Although BMC itself is a relative newcomer in the commercial laundry industry, the expertise of its engineers, including the father-son team of Bengt and Mats Bruce, spans decades. They also have experience at a number of BMC’s competitors. The small size of the firm, coupled with its considerable know-how, has definite advantages.
“Typically, in a company, engineers are never in contact with the customers,” says the younger Bruce. “We are different in that way. We are aware of how the machines are used. We are even out there selling the machines, installing them, dealing with the customers.”
Members of BMC’s design team, freed from the bureaucracy of a larger corporate environment, also have the opportunity to put their experiences to use – and start from scratch. That freedom has resulted in an original product line that includes about 40 basic models of machines, plus variations of each model.
The machines include both freestanding and hard-mount washer-extractors, bolted to the floor. Designs for the full line are to be completed by the end of 2003. “If he told you a goal, it was probably a little more optimistic than reality,” says the younger Bruce with a good-natured laugh, referring to his father and the target date. “He is going to say, by the end of this year.”
High speed and big savings
One product heavily promoted by BMC is the high-speed, freestanding washer-extractor. These heavy-duty machines, which are marketed under the SI and SP model names, sit on heavy springs and shock absorbers. This means they do not have to be bolted to expensive, reinforced concrete floors, like regular hard-mount varieties.
Depending on the particular model, the spin cycle on these machines can reach a speed of more than 1,000 rpm. This creates G-forces of 300 to 400 G in the periphery of the drum. Yet, with the spring suspension, vibrations are absorbed and dynamic forces are evenly distributed.
“When you speed up the machine so much, you get rid of almost all the water in the clothes, and you reduce the time for drying,” says the elder Bruce. So, when compared with low-speed machines, he says, the time and energy needed for drying a load of wash can be cut by 50 percent.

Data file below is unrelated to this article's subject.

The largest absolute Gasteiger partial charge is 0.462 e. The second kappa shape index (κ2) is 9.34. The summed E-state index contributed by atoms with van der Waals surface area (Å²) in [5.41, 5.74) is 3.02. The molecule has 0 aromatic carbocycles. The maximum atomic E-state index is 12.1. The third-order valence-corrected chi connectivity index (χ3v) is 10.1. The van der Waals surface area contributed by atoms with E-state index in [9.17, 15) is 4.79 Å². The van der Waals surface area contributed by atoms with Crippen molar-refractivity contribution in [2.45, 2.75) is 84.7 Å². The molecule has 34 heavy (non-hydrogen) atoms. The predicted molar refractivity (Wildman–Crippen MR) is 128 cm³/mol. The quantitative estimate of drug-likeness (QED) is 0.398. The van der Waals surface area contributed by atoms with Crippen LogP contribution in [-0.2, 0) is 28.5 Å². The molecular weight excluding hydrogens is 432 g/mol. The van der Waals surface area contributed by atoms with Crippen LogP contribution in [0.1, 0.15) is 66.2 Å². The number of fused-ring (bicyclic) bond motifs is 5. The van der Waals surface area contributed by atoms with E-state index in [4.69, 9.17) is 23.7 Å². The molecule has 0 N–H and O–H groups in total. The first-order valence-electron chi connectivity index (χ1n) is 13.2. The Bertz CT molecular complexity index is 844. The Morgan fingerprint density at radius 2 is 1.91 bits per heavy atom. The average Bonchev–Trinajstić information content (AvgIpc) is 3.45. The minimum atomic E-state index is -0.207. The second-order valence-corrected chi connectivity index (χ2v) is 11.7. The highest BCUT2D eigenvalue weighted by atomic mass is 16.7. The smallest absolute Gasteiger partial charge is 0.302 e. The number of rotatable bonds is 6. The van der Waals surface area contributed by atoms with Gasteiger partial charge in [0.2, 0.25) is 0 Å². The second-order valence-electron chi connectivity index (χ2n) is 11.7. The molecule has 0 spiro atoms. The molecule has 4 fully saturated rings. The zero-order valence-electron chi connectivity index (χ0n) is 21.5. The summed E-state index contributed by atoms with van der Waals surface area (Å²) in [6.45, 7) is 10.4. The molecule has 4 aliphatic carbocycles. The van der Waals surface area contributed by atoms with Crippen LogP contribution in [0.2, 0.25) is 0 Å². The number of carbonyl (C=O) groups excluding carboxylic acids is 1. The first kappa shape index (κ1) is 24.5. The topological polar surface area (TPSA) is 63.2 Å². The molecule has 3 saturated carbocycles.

Though free-standing soft-mount machines are accepted in Europe and Asia, the US still largely prefers hard-mount machines. Price is a big factor, as soft mounts often cost more, and so is tradition. But BMC is actively trying to change perceptions. It can now sell the freestanding machine for nearly the same price as a hard mount.
Designing for environment
Many end users of BMC products are on-premise laundries, which have the reputation of being misused and under-maintained. Machines are often full of lint, equipment is neglected and the machinery components are sometimes exposed. The facilities are treated as annoying, though necessary, burdens.
“We are trying to do something about that,” says the elder Bruce. “It is very important to make the machines as simple as possible and to protect the components in the machine.”
BMC’s machines use fewer parts. The washer-extractors are constructed from heavy-duty stainless steel, and bearings are designed to be as maintenance-free as possible. Smaller machines use sealed bearings, while larger ones can be fitted with automatic lubricators that grease the bearings over a 12-month period.
“This is quality in the highest degree,” declares BMC’s founder. He is talking about the product line BMC Technologies has created with its partner in Thailand. “We have built strong machines that will last,” he says proudly.
a business journalist based in Georgia, USA
photo Kathleen Saal